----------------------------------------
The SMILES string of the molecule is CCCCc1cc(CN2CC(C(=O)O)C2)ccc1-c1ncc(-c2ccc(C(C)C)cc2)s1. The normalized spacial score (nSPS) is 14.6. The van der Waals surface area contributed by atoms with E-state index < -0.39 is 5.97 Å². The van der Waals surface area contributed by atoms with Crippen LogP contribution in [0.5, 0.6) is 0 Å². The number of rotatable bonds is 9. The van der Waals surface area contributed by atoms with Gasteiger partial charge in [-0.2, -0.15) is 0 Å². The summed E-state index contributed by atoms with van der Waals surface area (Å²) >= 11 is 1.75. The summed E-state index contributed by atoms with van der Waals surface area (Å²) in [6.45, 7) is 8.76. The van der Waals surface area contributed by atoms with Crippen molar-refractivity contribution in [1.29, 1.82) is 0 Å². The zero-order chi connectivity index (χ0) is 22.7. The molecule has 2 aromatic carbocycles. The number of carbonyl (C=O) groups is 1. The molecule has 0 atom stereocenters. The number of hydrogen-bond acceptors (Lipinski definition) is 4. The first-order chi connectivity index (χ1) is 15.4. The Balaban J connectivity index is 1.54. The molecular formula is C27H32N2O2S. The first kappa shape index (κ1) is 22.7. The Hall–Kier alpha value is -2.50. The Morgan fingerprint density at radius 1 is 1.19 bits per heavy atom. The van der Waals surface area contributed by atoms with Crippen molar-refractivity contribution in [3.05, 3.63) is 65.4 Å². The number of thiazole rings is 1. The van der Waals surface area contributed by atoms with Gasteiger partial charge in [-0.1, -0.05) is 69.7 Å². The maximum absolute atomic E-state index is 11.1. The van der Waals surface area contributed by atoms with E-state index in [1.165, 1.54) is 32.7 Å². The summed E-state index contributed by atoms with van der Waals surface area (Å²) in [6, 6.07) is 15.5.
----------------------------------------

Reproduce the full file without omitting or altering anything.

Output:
The SMILES string of the molecule is CCCCc1cc(CN2CC(C(=O)O)C2)ccc1-c1ncc(-c2ccc(C(C)C)cc2)s1. The normalized spacial score (nSPS) is 14.6. The van der Waals surface area contributed by atoms with E-state index < -0.39 is 5.97 Å². The van der Waals surface area contributed by atoms with Crippen LogP contribution in [0.5, 0.6) is 0 Å². The number of rotatable bonds is 9. The van der Waals surface area contributed by atoms with Gasteiger partial charge in [-0.2, -0.15) is 0 Å². The summed E-state index contributed by atoms with van der Waals surface area (Å²) >= 11 is 1.75. The summed E-state index contributed by atoms with van der Waals surface area (Å²) in [6.45, 7) is 8.76. The van der Waals surface area contributed by atoms with Crippen molar-refractivity contribution in [1.29, 1.82) is 0 Å². The zero-order chi connectivity index (χ0) is 22.7. The molecule has 2 aromatic carbocycles. The number of carbonyl (C=O) groups is 1. The molecule has 0 atom stereocenters. The number of hydrogen-bond acceptors (Lipinski definition) is 4. The first-order chi connectivity index (χ1) is 15.4. The Balaban J connectivity index is 1.54. The molecular formula is C27H32N2O2S. The first kappa shape index (κ1) is 22.7. The Hall–Kier alpha value is -2.50. The Morgan fingerprint density at radius 1 is 1.19 bits per heavy atom. The van der Waals surface area contributed by atoms with Crippen molar-refractivity contribution in [3.05, 3.63) is 65.4 Å². The number of thiazole rings is 1. The van der Waals surface area contributed by atoms with Gasteiger partial charge in [-0.1, -0.05) is 69.7 Å². The maximum absolute atomic E-state index is 11.1. The van der Waals surface area contributed by atoms with E-state index in [1.165, 1.54) is 32.7 Å². The summed E-state index contributed by atoms with van der Waals surface area (Å²) in [6, 6.07) is 15.5.